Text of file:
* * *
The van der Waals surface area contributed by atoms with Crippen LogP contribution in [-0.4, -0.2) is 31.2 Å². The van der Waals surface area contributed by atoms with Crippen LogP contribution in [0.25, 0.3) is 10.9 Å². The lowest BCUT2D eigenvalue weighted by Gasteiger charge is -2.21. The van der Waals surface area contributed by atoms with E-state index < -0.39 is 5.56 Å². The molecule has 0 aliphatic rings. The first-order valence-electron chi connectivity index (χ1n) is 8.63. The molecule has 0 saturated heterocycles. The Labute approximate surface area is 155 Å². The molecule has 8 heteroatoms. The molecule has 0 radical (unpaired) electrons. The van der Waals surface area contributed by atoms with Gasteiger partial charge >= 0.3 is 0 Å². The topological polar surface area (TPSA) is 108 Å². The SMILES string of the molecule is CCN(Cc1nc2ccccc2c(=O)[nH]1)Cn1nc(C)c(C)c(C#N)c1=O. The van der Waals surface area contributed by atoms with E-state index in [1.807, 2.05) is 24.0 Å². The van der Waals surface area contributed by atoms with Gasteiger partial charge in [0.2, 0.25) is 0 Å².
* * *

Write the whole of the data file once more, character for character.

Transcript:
The van der Waals surface area contributed by atoms with Crippen LogP contribution in [-0.4, -0.2) is 31.2 Å². The van der Waals surface area contributed by atoms with Crippen LogP contribution in [0.25, 0.3) is 10.9 Å². The lowest BCUT2D eigenvalue weighted by Gasteiger charge is -2.21. The van der Waals surface area contributed by atoms with E-state index < -0.39 is 5.56 Å². The molecule has 0 aliphatic rings. The first-order valence-electron chi connectivity index (χ1n) is 8.63. The molecule has 0 saturated heterocycles. The Labute approximate surface area is 155 Å². The molecule has 8 heteroatoms. The molecule has 0 radical (unpaired) electrons. The van der Waals surface area contributed by atoms with Gasteiger partial charge >= 0.3 is 0 Å². The topological polar surface area (TPSA) is 108 Å². The SMILES string of the molecule is CCN(Cc1nc2ccccc2c(=O)[nH]1)Cn1nc(C)c(C)c(C#N)c1=O. The van der Waals surface area contributed by atoms with E-state index in [1.807, 2.05) is 24.0 Å². The van der Waals surface area contributed by atoms with Gasteiger partial charge in [0.2, 0.25) is 0 Å².